There are several ways to “monitor the SQL service”. It would be interesting what is your monitoring goal? Is it enough for you to know the TCP port from the SQL service is available over the network, then the generic TCP monitor is a good choice. Basically it is the same as you would try to use telnet against the port and see if you can establish a connection.
If you want to be more accurate, you can use the JDBC Monitor. It will try to establish not just a TCP session, it will also establish a database connection against a specific database with credentials.
If you want to go much deeper you can use the JDBC Query Monitor which allows you to run specific queries and evaluates the query result from that output.
You have to weigh the choices. The deeper you go with the monitoring it gets more expensive in terms of resource usage from the monitoring system as well as the monitored server. Additionally maintenance gets more expensive, cause the deeper you monitor the application you leak application specific configurations into your monitoring system, e.g. SQL queries and credentials can change and need to be changed in the monitoring system as well. In very generic terms, if you run the JDBC Query Monitor you won’t need the JDBC Monitor or the TCP Monitor cause it will monitor those cases anyways.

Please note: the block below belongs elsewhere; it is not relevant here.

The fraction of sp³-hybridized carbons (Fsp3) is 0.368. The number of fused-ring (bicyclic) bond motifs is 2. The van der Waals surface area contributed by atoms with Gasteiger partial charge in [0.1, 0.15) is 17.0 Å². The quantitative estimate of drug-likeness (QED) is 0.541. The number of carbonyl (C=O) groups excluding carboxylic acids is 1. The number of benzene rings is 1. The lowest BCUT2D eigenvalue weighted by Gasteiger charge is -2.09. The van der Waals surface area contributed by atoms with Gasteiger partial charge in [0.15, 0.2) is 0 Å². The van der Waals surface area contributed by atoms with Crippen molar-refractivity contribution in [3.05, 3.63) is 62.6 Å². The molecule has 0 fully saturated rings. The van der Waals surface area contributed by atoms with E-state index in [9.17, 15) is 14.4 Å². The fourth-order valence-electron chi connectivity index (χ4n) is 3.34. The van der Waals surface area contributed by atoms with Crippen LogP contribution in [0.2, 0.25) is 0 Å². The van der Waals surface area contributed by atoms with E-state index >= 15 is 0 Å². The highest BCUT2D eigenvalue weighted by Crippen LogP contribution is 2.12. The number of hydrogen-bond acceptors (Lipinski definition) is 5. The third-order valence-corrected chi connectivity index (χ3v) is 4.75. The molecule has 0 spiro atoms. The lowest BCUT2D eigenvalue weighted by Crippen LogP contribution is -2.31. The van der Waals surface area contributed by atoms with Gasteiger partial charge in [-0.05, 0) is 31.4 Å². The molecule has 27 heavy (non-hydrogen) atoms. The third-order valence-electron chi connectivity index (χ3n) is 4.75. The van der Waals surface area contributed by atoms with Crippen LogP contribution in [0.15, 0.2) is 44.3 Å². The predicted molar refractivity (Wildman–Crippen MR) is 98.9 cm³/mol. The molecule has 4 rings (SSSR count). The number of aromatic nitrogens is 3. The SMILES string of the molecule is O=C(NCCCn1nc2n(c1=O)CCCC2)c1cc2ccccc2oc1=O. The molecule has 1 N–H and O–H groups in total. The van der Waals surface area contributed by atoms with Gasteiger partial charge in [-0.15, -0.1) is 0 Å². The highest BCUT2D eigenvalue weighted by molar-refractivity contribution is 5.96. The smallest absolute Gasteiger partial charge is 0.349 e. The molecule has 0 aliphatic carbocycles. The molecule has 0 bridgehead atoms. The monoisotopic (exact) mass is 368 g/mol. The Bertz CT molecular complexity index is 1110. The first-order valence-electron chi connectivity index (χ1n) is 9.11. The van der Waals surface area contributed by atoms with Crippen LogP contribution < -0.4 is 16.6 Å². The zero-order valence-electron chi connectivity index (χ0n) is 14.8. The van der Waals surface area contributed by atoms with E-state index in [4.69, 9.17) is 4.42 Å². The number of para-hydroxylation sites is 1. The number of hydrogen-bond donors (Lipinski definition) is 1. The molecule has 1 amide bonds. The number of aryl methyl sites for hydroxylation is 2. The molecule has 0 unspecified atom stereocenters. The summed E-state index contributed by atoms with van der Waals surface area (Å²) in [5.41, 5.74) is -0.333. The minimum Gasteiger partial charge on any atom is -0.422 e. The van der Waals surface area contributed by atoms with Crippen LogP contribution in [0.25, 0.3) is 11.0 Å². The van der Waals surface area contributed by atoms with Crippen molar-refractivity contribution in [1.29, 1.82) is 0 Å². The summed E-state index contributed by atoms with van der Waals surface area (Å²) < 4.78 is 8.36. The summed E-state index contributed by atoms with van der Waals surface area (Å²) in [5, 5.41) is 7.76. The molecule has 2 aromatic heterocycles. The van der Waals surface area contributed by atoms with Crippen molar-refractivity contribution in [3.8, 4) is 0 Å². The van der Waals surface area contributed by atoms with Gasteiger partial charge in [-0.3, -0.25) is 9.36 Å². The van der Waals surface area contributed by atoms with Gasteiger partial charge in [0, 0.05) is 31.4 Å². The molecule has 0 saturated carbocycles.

If your “monitor SQL service” requirements also contain performance metrics you need to look into the JDBC Collector which allows you to persist metrics from SQL queries as time series data which can also be used for thresholding.
The more you go into detail with monitoring applications, it becomes more complicated to “detect” a service during provisioning, cause if you have more than 1 applications you need to deal with credentials and queries can be specific to applications.
From my very personal experience maintaining monitoring systems in a production environment, I would not use “Service Detectors” during provisioning at all. You need confidence and control in your monitoring environment which you don’t have when you use “Service Detectors”, but I think this will exceed the topic of this thread.